At that point, the most crucial step you can take is to address it immediately, before it’s too late. But, before you confront your child, you need to take some time to prepare. If you are considering treatment as a solution, it can be beneficial to understand the continuum of care of our alcohol and drug rehab programs in NH.
Table of Contents
- Addiction Explained
- How Can I Recognize Signs of Addiction in My Child?
- A Guide for Parents of Addicts
- Understanding Youth SUD
- Getting Treatment for Your Loved One at Live Free Recovery
Addiction, also known as substance use disorder (SUD), is considered a brain disorder because it involves changes in the brain circuits involved in reward, stress, and self-control. These changes may last long after the person has stopped using drugs.
Similar to other chronic diseases, like heart disease, it disturbs the normal, healthy function of an organ in the body. Both diseases have serious harmful effects, both are preventable and treatable (in many cases), and if not treated, they can last a lifetime and lead to death.
How Can I Recognize Signs of Addiction in My Child?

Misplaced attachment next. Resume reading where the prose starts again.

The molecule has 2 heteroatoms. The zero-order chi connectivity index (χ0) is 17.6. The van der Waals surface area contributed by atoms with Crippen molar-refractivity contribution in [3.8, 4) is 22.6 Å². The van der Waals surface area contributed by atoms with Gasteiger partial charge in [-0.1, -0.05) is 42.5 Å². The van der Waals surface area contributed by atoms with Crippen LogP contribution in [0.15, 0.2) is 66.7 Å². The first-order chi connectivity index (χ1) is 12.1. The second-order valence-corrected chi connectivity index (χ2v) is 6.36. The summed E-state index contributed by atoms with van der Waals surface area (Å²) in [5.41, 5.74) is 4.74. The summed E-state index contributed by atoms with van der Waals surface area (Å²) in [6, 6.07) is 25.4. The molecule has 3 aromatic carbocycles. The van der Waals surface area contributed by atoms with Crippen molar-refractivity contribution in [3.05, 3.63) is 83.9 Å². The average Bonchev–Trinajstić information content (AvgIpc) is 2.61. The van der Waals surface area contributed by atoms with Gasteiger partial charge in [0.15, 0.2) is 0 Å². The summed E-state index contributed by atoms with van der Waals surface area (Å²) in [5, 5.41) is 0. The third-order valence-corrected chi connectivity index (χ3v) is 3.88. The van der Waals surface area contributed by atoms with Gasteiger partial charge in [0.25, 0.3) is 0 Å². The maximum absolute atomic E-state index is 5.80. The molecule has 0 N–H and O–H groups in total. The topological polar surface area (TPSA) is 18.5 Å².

Parents have concern for their children’s health whether the child is a teenager or an adult with their own family. Due to this natural concern, you may have noticed some changes in their behavior and lifestyle. Here are some signs that your child may be struggling with substance use disorder (SUD):
- Fatigue or depression
- Irritability and hostility
- Isolation from family and friends
- Unusual odor on their breath or clothing
- Poor grades and behavioral problems
- Finding drugs and paraphernalia
- Financial and marital problems (in adult children)
- A drastic change in their appearance, physical health, or friends
- Evasiveness and lying about where they go
- Loss of interest in personal appearance
- Changes in their sleeping, eating, and mood.
- Memory problems
- Dilated pupils (even in bright light)
- Pinpoint pupils (even in low light)